Dear Commons Community,
The media was abuzz all last week about the rallies and demonstrations that would take place in Washington, D.C. and Charlottesville, Virginia yesterday on the one-year anniversary of the bloody confrontation in Charlottesville. White supremacist groups asked for permits as did counter-protesters, but the white supremacists hardly turned out. As reported by the New York Times:
“After weeks of hype, white supremacists managed to muster just a couple of dozen supporters on Sunday in the nation’s capital for the first anniversary of their deadly rally in Charlottesville, Va., finding themselves greatly outnumbered by counter-protesters, police officers and representatives of the news media.
But even with the low turnout, almost no one walked away with the sense that the nation’s divisions were any closer to healing.
Indeed, the streets of downtown Washington were charged on Sunday with tension, emotion and noise, particularly in the afternoon, as the right-wing agitator Jason Kessler and perhaps 20 fellow members of the far right — some wearing bright red “Make America Great Again” hats, some draped in American flags — marched under heavy police escort from the Metro station in the Foggy Bottom neighborhood to their barricaded and heavily protected rally area near the White House.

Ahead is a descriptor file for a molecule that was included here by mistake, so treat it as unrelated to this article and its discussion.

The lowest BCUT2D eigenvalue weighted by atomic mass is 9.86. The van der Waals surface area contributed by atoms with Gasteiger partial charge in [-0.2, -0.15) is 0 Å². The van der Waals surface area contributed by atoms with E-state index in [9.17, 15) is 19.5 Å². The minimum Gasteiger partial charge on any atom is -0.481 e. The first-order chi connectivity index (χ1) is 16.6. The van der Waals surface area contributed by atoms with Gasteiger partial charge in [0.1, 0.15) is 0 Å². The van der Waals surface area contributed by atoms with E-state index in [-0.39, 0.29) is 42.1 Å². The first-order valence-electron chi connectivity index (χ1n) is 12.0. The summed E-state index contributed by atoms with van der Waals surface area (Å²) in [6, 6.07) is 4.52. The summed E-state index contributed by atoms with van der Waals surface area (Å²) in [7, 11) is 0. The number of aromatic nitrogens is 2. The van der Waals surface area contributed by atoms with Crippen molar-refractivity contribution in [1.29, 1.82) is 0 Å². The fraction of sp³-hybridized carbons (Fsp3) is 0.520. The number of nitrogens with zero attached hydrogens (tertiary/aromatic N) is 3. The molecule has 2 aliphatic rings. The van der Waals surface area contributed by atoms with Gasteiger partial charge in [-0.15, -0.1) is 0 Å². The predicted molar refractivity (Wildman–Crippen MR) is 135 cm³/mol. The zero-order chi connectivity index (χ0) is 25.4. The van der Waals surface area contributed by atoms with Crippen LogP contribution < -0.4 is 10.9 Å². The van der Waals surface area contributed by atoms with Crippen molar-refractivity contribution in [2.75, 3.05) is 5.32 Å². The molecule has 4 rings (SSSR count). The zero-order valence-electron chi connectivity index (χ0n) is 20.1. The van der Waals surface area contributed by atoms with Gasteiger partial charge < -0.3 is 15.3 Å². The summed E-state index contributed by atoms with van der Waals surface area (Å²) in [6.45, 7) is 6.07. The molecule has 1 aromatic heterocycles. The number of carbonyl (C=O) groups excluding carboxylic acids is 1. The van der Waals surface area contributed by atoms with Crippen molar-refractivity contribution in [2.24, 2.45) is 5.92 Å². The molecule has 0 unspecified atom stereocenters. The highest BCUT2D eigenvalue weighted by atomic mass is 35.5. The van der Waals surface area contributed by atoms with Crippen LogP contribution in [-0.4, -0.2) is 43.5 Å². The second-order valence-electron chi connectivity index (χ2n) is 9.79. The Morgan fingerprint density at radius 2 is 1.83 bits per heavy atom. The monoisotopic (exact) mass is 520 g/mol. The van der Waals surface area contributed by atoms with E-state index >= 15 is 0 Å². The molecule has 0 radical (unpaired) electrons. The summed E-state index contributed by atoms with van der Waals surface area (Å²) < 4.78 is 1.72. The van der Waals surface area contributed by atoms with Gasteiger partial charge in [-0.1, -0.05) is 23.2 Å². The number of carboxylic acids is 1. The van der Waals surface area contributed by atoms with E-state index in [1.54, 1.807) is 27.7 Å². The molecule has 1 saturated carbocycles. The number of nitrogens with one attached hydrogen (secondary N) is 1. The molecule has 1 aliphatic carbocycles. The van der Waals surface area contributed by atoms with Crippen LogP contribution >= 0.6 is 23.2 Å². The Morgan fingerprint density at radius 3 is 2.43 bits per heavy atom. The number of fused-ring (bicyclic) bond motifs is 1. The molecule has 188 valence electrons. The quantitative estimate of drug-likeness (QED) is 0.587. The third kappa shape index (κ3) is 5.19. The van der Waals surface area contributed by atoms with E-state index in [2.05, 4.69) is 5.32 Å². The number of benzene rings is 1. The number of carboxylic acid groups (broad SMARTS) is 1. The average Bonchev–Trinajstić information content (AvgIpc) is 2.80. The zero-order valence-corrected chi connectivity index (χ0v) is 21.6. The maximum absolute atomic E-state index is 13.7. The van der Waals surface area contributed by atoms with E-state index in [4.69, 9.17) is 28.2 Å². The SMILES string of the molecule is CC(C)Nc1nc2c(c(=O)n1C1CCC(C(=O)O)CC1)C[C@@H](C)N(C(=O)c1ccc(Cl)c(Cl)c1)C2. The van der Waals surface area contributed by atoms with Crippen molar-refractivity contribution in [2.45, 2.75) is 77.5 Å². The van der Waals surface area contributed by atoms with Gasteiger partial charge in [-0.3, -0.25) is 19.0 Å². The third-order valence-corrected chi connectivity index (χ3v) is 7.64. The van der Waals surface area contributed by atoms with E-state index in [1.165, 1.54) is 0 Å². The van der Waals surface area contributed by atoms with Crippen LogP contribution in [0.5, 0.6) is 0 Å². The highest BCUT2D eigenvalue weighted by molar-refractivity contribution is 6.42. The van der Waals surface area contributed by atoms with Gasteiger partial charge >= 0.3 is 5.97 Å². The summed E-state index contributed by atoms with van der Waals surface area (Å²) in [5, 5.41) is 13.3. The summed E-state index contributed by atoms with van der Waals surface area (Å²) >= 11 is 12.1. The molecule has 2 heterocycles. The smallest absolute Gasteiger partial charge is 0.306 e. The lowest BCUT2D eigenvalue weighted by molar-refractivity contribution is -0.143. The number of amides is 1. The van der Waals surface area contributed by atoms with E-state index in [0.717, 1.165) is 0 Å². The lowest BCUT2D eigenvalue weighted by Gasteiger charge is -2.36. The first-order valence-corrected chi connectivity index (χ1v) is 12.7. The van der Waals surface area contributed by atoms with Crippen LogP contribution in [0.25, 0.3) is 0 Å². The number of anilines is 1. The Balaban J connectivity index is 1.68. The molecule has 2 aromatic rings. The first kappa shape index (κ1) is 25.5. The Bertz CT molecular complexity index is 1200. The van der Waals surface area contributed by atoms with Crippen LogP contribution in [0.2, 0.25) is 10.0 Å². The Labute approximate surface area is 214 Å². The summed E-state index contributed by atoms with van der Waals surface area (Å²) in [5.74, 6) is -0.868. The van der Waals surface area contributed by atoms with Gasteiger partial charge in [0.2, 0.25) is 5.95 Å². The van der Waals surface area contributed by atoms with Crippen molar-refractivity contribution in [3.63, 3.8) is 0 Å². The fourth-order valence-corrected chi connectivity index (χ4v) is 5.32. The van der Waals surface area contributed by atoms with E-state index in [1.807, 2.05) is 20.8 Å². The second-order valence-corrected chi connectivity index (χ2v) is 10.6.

They were surrounded by a vast, rolling plume of counter-protesters, who hurled insults, waved middle fingers and chanted “Shame!”
“You killed a girl in Charlottesville!” one voice in the crowd yelled, referring to Heather Heyer, a woman who was fatally injured when a white supremacist rammed his car into a crowd of counter-protesters a year ago.
A similar dynamic to the one in Washington played out in Charlottesville on Sunday, where few if any far-right demonstrators could be found, and where the most palpable tensions developed between left-wing protesters and the police, whose presence in the city was heavy and, some argued, heavy-handed.
“The problem is, the only opposition is the police,” said Pastor Robert Lewis of the Hinton Avenue United Methodist Church, as he and a group of religious representatives stood facing rows of officers in an effort to form what he called a buffer between them and the protesters.
Only a handful of arrests were reported in Charlottesville on Sunday, including a man and a woman who got into a fistfight after the man saluted the town’s statue of Robert E. Lee. By early evening, the security cordon around the downtown area had been lifted, hours ahead of schedule.”
I would like to think that the poor turnout indicates a waning of interest on the part of the white supremacist hate groups but I don’t think so. It is more an indication of their cowardice.